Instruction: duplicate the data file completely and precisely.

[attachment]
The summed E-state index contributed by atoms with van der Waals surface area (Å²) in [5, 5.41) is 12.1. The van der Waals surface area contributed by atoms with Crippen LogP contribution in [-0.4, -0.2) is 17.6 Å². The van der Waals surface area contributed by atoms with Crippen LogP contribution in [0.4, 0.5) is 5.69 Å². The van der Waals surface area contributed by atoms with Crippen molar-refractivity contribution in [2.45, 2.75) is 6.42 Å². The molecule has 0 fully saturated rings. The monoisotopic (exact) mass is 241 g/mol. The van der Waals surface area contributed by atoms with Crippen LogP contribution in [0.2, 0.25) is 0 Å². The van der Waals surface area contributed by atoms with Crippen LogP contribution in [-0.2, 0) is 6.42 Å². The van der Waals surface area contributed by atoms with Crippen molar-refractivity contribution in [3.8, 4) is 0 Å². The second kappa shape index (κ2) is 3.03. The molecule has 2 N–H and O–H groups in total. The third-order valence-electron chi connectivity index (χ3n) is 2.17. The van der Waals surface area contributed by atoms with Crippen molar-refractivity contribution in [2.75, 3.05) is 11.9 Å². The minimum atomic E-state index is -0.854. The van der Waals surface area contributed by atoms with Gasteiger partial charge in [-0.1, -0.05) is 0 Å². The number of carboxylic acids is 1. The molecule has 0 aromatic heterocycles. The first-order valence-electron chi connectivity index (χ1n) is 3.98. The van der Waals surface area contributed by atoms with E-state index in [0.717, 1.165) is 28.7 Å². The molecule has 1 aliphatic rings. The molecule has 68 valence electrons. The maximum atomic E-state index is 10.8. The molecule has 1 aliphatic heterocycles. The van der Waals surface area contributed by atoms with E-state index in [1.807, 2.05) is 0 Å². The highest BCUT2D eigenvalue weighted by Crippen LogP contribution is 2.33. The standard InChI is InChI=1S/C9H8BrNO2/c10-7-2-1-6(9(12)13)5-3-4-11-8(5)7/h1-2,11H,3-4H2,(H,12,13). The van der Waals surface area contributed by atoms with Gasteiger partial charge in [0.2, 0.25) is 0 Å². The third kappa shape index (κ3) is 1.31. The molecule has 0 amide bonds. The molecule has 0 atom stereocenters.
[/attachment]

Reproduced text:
The summed E-state index contributed by atoms with van der Waals surface area (Å²) in [5, 5.41) is 12.1. The van der Waals surface area contributed by atoms with Crippen LogP contribution in [-0.4, -0.2) is 17.6 Å². The van der Waals surface area contributed by atoms with Crippen LogP contribution in [0.4, 0.5) is 5.69 Å². The van der Waals surface area contributed by atoms with Crippen molar-refractivity contribution in [2.45, 2.75) is 6.42 Å². The molecule has 0 fully saturated rings. The monoisotopic (exact) mass is 241 g/mol. The van der Waals surface area contributed by atoms with Crippen LogP contribution in [0.2, 0.25) is 0 Å². The van der Waals surface area contributed by atoms with Crippen LogP contribution in [-0.2, 0) is 6.42 Å². The van der Waals surface area contributed by atoms with Crippen molar-refractivity contribution in [3.8, 4) is 0 Å². The second kappa shape index (κ2) is 3.03. The molecule has 2 N–H and O–H groups in total. The third-order valence-electron chi connectivity index (χ3n) is 2.17. The van der Waals surface area contributed by atoms with Crippen molar-refractivity contribution in [2.75, 3.05) is 11.9 Å². The minimum atomic E-state index is -0.854. The van der Waals surface area contributed by atoms with Gasteiger partial charge in [-0.1, -0.05) is 0 Å². The number of carboxylic acids is 1. The molecule has 0 aromatic heterocycles. The first-order valence-electron chi connectivity index (χ1n) is 3.98. The van der Waals surface area contributed by atoms with E-state index in [0.717, 1.165) is 28.7 Å². The molecule has 1 aliphatic rings. The molecule has 68 valence electrons. The maximum atomic E-state index is 10.8. The molecule has 1 aliphatic heterocycles. The van der Waals surface area contributed by atoms with E-state index in [1.807, 2.05) is 0 Å². The highest BCUT2D eigenvalue weighted by Crippen LogP contribution is 2.33. The standard InChI is InChI=1S/C9H8BrNO2/c10-7-2-1-6(9(12)13)5-3-4-11-8(5)7/h1-2,11H,3-4H2,(H,12,13). The van der Waals surface area contributed by atoms with Gasteiger partial charge in [0.2, 0.25) is 0 Å². The third kappa shape index (κ3) is 1.31. The molecule has 0 amide bonds. The molecule has 0 atom stereocenters.